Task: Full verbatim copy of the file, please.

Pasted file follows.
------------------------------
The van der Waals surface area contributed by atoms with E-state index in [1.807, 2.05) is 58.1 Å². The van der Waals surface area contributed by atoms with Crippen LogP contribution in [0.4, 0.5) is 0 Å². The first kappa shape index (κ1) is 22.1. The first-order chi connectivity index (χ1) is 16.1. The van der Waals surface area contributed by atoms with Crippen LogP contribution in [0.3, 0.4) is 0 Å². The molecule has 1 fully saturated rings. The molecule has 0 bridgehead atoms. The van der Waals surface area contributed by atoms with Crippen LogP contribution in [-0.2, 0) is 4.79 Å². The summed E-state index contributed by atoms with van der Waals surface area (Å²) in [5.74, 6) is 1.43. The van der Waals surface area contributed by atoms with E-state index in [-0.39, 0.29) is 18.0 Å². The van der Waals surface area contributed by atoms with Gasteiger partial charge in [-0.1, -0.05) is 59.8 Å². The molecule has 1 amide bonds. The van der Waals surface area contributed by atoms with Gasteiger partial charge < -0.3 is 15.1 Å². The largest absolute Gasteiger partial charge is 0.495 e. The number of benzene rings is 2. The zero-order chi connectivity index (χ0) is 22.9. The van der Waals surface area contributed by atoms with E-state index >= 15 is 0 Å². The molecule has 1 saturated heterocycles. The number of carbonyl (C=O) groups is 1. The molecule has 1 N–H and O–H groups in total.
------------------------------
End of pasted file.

The van der Waals surface area contributed by atoms with E-state index in [1.807, 2.05) is 58.1 Å². The van der Waals surface area contributed by atoms with Crippen LogP contribution in [0.4, 0.5) is 0 Å². The first kappa shape index (κ1) is 22.1. The first-order chi connectivity index (χ1) is 16.1. The van der Waals surface area contributed by atoms with Crippen LogP contribution in [0.3, 0.4) is 0 Å². The molecule has 1 fully saturated rings. The molecule has 0 bridgehead atoms. The van der Waals surface area contributed by atoms with Crippen LogP contribution in [-0.2, 0) is 4.79 Å². The summed E-state index contributed by atoms with van der Waals surface area (Å²) in [5.74, 6) is 1.43. The van der Waals surface area contributed by atoms with E-state index in [-0.39, 0.29) is 18.0 Å². The van der Waals surface area contributed by atoms with Gasteiger partial charge in [-0.1, -0.05) is 59.8 Å². The molecule has 1 amide bonds. The van der Waals surface area contributed by atoms with Gasteiger partial charge < -0.3 is 15.1 Å². The largest absolute Gasteiger partial charge is 0.495 e. The number of benzene rings is 2. The zero-order chi connectivity index (χ0) is 22.9. The van der Waals surface area contributed by atoms with E-state index >= 15 is 0 Å². The molecule has 1 saturated heterocycles. The number of carbonyl (C=O) groups is 1. The molecule has 1 N–H and O–H groups in total.